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His Birth, xxvii.-Character of his father, ibid, et xxviii.-Letter on the Death of his

younger Brother, xxviii.-Tuition under his Father, ibid.—Is placed at Maidstone
School, ibid. --Uncommon Proficiency in School Learning, ibid.Anecdote of a near
Relation, xxix.—Is elected scholar of University College, ibid.- Takes his Bachelor's
Degree, and is chosen Fellow of Magdalen College, XXX.-Is ordained, lxii.
Testimony to his Character as a Preacher, ibid.-His opinion concerning the Duties
of a Preacher, xcvi.-His Observations on the Composition of Sermons, ibid.-His
Plan of Preaching, xciv.--Studies, xxix, xxx, xxxv, lii, lx, cxviii.-His Friends, xxix,

xxxi, xli, cxii.-Character at College and in the University, xvii, xxx, lxiï, cxi.-

His charitable visits to a condemned Criminal, lxiii.-Controversy with Dr. Ken-

nicott, Ixiii.-His Opinion of Dr. Kennicott's Work, lxxiv.-Imposition of

Dumay, Ixxvi.-Dumay's extraordinary Character, lxxvii.-Dr. Horne is elected

Proctor, cxi.-—Testimony to his Character on laying down his Office, ibid.Is chosen

Vice-Chancellor, cxiii.-Is elected President of Magdalen College, cxii.-Dean of

Canterbury, ibid.Bishop of Norwich, ciii. -John Wesley's Circuit in the Diocese of

Norwich, cvi.—Some account of him, cix.-Dr. Horne's Wish for the Success of the

Application to Parliament from the Bishops of the Church of Scotland, ci.-His

Sentiments concerning the Bishops of that Church, ciii.-Concerning the Church

itself, cii, ciii.-Some Account of that Church, cii.-Dr. Horne's Marriage, cxii.-

Family, ibid.Letters, xxviii, cxxvii, et seq.- Account of his Writings, viz. Consi-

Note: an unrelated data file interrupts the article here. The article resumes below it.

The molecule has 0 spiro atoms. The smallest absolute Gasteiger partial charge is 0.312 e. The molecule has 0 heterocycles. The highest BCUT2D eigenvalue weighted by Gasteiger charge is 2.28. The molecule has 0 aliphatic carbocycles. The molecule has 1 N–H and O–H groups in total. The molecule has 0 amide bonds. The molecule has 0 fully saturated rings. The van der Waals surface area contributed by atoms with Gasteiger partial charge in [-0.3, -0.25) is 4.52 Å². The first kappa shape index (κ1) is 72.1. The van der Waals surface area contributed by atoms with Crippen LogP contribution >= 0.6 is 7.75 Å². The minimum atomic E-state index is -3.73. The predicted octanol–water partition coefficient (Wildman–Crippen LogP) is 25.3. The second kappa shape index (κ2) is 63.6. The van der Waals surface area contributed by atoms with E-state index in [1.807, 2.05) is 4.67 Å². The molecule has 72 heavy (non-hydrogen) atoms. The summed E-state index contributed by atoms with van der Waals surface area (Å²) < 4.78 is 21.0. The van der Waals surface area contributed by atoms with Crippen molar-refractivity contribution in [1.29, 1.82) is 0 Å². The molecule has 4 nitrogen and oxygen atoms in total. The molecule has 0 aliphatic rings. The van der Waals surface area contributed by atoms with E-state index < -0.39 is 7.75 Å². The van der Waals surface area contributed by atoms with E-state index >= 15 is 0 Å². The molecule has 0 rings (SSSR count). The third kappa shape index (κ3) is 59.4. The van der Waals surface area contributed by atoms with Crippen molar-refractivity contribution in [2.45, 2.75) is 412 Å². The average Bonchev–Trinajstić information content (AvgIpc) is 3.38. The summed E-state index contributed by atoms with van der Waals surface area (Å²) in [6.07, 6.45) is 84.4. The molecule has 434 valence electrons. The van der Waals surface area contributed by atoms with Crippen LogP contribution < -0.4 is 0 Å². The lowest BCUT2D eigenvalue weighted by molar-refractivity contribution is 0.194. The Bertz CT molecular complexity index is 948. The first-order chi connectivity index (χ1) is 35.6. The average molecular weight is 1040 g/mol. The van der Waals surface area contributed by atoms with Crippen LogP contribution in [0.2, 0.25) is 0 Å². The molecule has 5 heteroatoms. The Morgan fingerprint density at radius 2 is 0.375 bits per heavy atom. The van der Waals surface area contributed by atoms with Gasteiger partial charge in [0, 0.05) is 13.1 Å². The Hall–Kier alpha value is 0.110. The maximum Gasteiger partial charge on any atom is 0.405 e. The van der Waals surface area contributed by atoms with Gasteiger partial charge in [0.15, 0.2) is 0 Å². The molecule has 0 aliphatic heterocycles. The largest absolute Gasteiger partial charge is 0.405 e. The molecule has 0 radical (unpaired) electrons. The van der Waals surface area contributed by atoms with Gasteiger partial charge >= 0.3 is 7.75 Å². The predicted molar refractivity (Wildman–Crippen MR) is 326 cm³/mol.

derations on the Life of St. John the Baptist, xix, lxxxiv, lxxxv.-Sermon on Female
Character, xix.-On Second Advent, Ixiii.- Apology, Ixviii, et seq.-State of the
Case, xl, et seq.-Letter to Adam Smith, lxxxix, xciv.-Letter to Dr. Priestley, xciv.-
His Opinion concerning Dr. Priestley as a Scholar, c.-His Letters on Infidelity,
Ixxxix, xciv.--Sermons on the 11th to the IIebrews, lxxxvi.-Commentary on the
Psalms, lxxxi, Ixxxii, lxxxvii.--Character of that Work, lxxxvii, lxxxviii.-His
Person, cx.-Disposition, xx, xxviii, liv, cxiii.- Beneficence, cxiii.- Vindication of

his Character against the Charge of Euthusiasm, cxxii.--View of his Philosophy,

cxviii.--His Death, cxvi.--Inscription to his Memory, cxvii.-Mrs. Salmon's Letter

on his Death, cxxx.-His Poetry, specimens of, cxlix, et. seq.







In publishing the Memoirs of the Life of Dr. Horne, my intention was only to give a true idea of that good man, as it presented itself to my memory and affections, and to produce an edifying book, rather than a formal history. I flatter myself it has done some good; and I hope it may do more. If any offence has been given, I can only say it was no part of my plan: but it is a common fault with plain Christians, who know little of the world, to tell more truth than is wanted; and they have nothing left but a good conscience, to support them under the mistake.

Some few exceptions have been made to the performance by little cavillers, which are not worth mentioning: but I brought myself into the most serious difficulty of all, by representing bishop Horne as a Hutchinsonian; which thing, it seems, ought not to have been done; as it was strongly suggested to me, from the late learned Dr. Farmer, while my work was in hand. On this matter I beg leave to explain myself a little. I never said, nor did I ever think, that Bishop Horne owed every thing to Hutchinson, or was his implicit follower. I knew the contrary; but this I will say, because I know it to be true, that he owed to him the beginning of his extensive knowledge; for such a beginning as he made placed him on a new spot of high ground; from which he took all his prospects of religion and learning; and saw that whole road lying before him, which he


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